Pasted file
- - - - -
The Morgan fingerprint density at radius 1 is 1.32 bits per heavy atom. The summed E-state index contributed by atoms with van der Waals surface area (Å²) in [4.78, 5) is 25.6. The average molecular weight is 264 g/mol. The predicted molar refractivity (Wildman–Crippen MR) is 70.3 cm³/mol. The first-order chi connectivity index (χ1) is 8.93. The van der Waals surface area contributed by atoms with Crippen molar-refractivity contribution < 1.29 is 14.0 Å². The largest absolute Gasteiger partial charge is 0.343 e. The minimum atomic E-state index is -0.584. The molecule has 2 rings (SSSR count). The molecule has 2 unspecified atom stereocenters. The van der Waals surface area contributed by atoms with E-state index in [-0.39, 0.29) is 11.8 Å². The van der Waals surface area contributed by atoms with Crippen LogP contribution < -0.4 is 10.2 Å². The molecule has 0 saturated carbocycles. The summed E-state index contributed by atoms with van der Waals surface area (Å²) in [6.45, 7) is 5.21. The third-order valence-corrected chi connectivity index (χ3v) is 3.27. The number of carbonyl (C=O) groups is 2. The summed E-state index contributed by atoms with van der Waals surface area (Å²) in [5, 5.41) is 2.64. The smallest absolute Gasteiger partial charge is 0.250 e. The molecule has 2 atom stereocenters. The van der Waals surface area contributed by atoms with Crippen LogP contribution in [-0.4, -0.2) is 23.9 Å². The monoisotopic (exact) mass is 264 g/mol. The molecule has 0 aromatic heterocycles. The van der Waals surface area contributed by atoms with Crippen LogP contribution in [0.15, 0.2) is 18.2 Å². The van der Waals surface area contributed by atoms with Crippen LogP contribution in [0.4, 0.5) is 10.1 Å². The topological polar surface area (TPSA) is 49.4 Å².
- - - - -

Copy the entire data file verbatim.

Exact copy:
The Morgan fingerprint density at radius 1 is 1.32 bits per heavy atom. The summed E-state index contributed by atoms with van der Waals surface area (Å²) in [4.78, 5) is 25.6. The average molecular weight is 264 g/mol. The predicted molar refractivity (Wildman–Crippen MR) is 70.3 cm³/mol. The first-order chi connectivity index (χ1) is 8.93. The van der Waals surface area contributed by atoms with Crippen molar-refractivity contribution < 1.29 is 14.0 Å². The largest absolute Gasteiger partial charge is 0.343 e. The minimum atomic E-state index is -0.584. The molecule has 2 rings (SSSR count). The molecule has 2 unspecified atom stereocenters. The van der Waals surface area contributed by atoms with E-state index in [-0.39, 0.29) is 11.8 Å². The van der Waals surface area contributed by atoms with Crippen LogP contribution < -0.4 is 10.2 Å². The molecule has 0 saturated carbocycles. The summed E-state index contributed by atoms with van der Waals surface area (Å²) in [6.45, 7) is 5.21. The third-order valence-corrected chi connectivity index (χ3v) is 3.27. The number of carbonyl (C=O) groups is 2. The summed E-state index contributed by atoms with van der Waals surface area (Å²) in [5, 5.41) is 2.64. The smallest absolute Gasteiger partial charge is 0.250 e. The molecule has 2 atom stereocenters. The van der Waals surface area contributed by atoms with Crippen LogP contribution in [-0.4, -0.2) is 23.9 Å². The monoisotopic (exact) mass is 264 g/mol. The molecule has 0 aromatic heterocycles. The van der Waals surface area contributed by atoms with Crippen LogP contribution in [0.15, 0.2) is 18.2 Å². The van der Waals surface area contributed by atoms with Crippen LogP contribution in [0.4, 0.5) is 10.1 Å². The topological polar surface area (TPSA) is 49.4 Å².